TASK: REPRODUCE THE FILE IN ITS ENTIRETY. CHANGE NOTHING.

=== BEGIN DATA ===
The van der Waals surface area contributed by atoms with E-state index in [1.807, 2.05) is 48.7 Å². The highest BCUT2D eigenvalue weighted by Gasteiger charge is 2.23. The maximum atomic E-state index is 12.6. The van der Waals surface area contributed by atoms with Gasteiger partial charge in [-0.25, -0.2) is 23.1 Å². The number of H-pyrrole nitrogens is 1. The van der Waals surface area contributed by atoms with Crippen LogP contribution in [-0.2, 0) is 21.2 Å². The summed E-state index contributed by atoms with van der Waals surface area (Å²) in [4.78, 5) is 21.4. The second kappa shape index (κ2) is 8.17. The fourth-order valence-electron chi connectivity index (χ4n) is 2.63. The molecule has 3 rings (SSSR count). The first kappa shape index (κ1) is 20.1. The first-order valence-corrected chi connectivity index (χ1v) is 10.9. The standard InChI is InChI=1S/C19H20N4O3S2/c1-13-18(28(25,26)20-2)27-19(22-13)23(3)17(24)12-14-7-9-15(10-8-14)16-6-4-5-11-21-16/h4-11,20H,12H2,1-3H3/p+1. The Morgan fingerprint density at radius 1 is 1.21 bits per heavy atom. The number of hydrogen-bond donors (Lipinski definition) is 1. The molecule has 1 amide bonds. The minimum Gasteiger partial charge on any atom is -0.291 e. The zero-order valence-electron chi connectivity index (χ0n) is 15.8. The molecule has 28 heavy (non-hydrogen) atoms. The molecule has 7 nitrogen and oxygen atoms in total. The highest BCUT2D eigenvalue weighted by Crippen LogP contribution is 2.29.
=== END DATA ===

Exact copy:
The van der Waals surface area contributed by atoms with E-state index in [1.807, 2.05) is 48.7 Å². The highest BCUT2D eigenvalue weighted by Gasteiger charge is 2.23. The maximum atomic E-state index is 12.6. The van der Waals surface area contributed by atoms with Gasteiger partial charge in [-0.25, -0.2) is 23.1 Å². The number of H-pyrrole nitrogens is 1. The van der Waals surface area contributed by atoms with Crippen LogP contribution in [-0.2, 0) is 21.2 Å². The summed E-state index contributed by atoms with van der Waals surface area (Å²) in [4.78, 5) is 21.4. The second kappa shape index (κ2) is 8.17. The fourth-order valence-electron chi connectivity index (χ4n) is 2.63. The molecule has 3 rings (SSSR count). The first kappa shape index (κ1) is 20.1. The first-order valence-corrected chi connectivity index (χ1v) is 10.9. The standard InChI is InChI=1S/C19H20N4O3S2/c1-13-18(28(25,26)20-2)27-19(22-13)23(3)17(24)12-14-7-9-15(10-8-14)16-6-4-5-11-21-16/h4-11,20H,12H2,1-3H3/p+1. The Morgan fingerprint density at radius 1 is 1.21 bits per heavy atom. The number of hydrogen-bond donors (Lipinski definition) is 1. The molecule has 1 amide bonds. The minimum Gasteiger partial charge on any atom is -0.291 e. The zero-order valence-electron chi connectivity index (χ0n) is 15.8. The molecule has 28 heavy (non-hydrogen) atoms. The molecule has 7 nitrogen and oxygen atoms in total. The highest BCUT2D eigenvalue weighted by Crippen LogP contribution is 2.29.